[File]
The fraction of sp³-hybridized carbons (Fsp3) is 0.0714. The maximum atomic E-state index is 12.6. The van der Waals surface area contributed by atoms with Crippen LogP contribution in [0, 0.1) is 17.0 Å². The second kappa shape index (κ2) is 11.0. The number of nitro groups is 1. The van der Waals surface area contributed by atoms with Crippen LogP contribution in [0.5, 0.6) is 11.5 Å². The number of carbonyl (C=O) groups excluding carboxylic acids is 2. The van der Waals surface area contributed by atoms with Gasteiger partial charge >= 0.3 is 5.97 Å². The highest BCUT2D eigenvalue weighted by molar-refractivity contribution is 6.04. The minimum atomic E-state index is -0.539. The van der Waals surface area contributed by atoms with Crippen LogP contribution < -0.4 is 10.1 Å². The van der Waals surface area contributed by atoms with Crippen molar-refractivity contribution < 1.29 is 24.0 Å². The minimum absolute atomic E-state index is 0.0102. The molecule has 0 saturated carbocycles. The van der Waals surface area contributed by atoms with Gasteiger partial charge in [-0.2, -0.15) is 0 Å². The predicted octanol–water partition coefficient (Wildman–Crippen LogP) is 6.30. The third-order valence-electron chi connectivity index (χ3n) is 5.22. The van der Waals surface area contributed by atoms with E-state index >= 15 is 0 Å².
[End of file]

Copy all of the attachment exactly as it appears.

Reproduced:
The fraction of sp³-hybridized carbons (Fsp3) is 0.0714. The maximum atomic E-state index is 12.6. The van der Waals surface area contributed by atoms with Crippen LogP contribution in [0, 0.1) is 17.0 Å². The second kappa shape index (κ2) is 11.0. The number of nitro groups is 1. The van der Waals surface area contributed by atoms with Crippen LogP contribution in [0.5, 0.6) is 11.5 Å². The number of carbonyl (C=O) groups excluding carboxylic acids is 2. The van der Waals surface area contributed by atoms with Gasteiger partial charge >= 0.3 is 5.97 Å². The highest BCUT2D eigenvalue weighted by molar-refractivity contribution is 6.04. The minimum atomic E-state index is -0.539. The van der Waals surface area contributed by atoms with Crippen LogP contribution < -0.4 is 10.1 Å². The van der Waals surface area contributed by atoms with Crippen molar-refractivity contribution < 1.29 is 24.0 Å². The minimum absolute atomic E-state index is 0.0102. The molecule has 0 saturated carbocycles. The van der Waals surface area contributed by atoms with Gasteiger partial charge in [-0.2, -0.15) is 0 Å². The predicted octanol–water partition coefficient (Wildman–Crippen LogP) is 6.30. The third-order valence-electron chi connectivity index (χ3n) is 5.22. The van der Waals surface area contributed by atoms with E-state index >= 15 is 0 Å².